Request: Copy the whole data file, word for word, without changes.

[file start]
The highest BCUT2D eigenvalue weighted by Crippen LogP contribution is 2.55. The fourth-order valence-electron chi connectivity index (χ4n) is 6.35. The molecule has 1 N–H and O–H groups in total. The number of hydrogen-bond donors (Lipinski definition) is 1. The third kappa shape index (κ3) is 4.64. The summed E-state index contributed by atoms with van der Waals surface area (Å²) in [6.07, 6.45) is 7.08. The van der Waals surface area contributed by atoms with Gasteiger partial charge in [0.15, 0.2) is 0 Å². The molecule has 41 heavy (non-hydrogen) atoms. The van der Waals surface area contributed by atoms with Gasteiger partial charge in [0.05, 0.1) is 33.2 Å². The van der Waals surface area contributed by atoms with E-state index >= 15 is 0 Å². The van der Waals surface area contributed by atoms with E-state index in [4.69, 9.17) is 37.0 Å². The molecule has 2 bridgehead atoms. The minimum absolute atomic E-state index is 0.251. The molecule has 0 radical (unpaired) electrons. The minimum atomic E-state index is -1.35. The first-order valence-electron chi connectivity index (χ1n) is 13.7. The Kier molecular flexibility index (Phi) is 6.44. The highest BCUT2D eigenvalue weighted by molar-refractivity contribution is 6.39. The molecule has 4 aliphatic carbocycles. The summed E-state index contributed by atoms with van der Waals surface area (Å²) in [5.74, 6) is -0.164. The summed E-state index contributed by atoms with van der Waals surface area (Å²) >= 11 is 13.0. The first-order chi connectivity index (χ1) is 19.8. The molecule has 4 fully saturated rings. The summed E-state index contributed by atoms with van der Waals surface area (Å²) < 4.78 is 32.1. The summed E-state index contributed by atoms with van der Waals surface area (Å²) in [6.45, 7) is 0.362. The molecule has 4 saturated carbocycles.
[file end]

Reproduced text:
The highest BCUT2D eigenvalue weighted by Crippen LogP contribution is 2.55. The fourth-order valence-electron chi connectivity index (χ4n) is 6.35. The molecule has 1 N–H and O–H groups in total. The number of hydrogen-bond donors (Lipinski definition) is 1. The third kappa shape index (κ3) is 4.64. The summed E-state index contributed by atoms with van der Waals surface area (Å²) in [6.07, 6.45) is 7.08. The van der Waals surface area contributed by atoms with Gasteiger partial charge in [0.15, 0.2) is 0 Å². The molecule has 41 heavy (non-hydrogen) atoms. The van der Waals surface area contributed by atoms with Gasteiger partial charge in [0.05, 0.1) is 33.2 Å². The van der Waals surface area contributed by atoms with E-state index >= 15 is 0 Å². The van der Waals surface area contributed by atoms with E-state index in [4.69, 9.17) is 37.0 Å². The molecule has 2 bridgehead atoms. The minimum absolute atomic E-state index is 0.251. The molecule has 0 radical (unpaired) electrons. The minimum atomic E-state index is -1.35. The first-order valence-electron chi connectivity index (χ1n) is 13.7. The Kier molecular flexibility index (Phi) is 6.44. The highest BCUT2D eigenvalue weighted by molar-refractivity contribution is 6.39. The molecule has 4 aliphatic carbocycles. The summed E-state index contributed by atoms with van der Waals surface area (Å²) in [5.74, 6) is -0.164. The summed E-state index contributed by atoms with van der Waals surface area (Å²) >= 11 is 13.0. The first-order chi connectivity index (χ1) is 19.8. The molecule has 4 fully saturated rings. The summed E-state index contributed by atoms with van der Waals surface area (Å²) < 4.78 is 32.1. The summed E-state index contributed by atoms with van der Waals surface area (Å²) in [6.45, 7) is 0.362. The molecule has 4 saturated carbocycles.